To assign a value to a previously declared variable, use the assignment operator,
a = 6; b = "Foo";
As an alternative to independent declaration and assignment, it is possible to perform both steps in one statement:
var a = 6; let b = "Foo";
It is in this syntax that global variables may be declared without a keyword; if one were to declare a bare variable without an assignment immediately afterword, the interpreter would not be able to differentiate global declarations
a; from references to variables
c = 5; c = "Now the value is a String."; myNewGlobal; // ReferenceError
Note, however, that the above syntax is generally discouraged and is not strict-mode compliant. This is to avoid the scenario in which a programmer inadvertently drops a
var keyword from their statement, accidentally creating a variable in the global namespace without realizing it. This can pollute the global namespace and conflict with libraries and the proper functioning of a script. Therefore global variables should be declared and initialized using the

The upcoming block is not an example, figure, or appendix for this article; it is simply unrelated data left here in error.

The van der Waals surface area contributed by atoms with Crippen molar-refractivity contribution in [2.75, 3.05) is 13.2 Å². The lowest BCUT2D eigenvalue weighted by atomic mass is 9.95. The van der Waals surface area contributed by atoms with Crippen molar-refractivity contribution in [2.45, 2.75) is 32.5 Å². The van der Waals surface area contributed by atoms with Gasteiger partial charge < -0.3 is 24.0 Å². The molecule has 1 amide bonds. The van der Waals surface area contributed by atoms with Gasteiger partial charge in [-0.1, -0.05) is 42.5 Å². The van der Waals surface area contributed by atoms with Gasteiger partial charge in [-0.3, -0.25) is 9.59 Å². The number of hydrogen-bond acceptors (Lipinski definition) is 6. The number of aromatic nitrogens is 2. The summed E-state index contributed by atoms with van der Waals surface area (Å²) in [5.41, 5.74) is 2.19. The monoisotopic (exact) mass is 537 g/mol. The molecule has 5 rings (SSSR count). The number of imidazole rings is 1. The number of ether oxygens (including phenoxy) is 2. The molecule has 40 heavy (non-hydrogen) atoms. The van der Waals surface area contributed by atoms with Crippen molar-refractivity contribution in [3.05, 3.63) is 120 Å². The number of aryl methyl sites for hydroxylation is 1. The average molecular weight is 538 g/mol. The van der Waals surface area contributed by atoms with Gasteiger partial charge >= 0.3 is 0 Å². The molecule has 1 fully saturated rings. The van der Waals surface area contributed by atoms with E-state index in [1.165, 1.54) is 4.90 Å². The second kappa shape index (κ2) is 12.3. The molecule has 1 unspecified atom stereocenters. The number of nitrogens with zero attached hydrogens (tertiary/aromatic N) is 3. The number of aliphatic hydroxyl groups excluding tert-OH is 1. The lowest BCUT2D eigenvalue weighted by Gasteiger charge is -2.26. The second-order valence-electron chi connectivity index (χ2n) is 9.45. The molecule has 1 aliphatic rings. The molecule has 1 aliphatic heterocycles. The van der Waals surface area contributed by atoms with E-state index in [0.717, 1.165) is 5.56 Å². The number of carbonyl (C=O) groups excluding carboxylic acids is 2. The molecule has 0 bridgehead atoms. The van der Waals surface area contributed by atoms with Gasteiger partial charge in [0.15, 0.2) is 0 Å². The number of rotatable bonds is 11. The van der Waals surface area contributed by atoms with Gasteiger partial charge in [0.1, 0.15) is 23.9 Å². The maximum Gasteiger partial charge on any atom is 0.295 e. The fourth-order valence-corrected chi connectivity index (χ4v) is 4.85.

var keyword in the context of the window object, instead, so that the intent is explicitly stated.
Additionally, variables may be declared several at a time by separating each declaration (and optional value assignment) with a comma. Using this syntax, the var and let keywords need only be used once at the beginning of each statement.
globalA = "1", globalB = "2"; let x, y = 5; var person = 'John Doe', foo, age = 14, date = new Date();
Notice in the preceding code snippet that the order in which declaration and assignment expressions occur (
var a, b, c = 2, d;) does not matter. You may freely intermix the two.
Function declaration effectively creates variables, as well.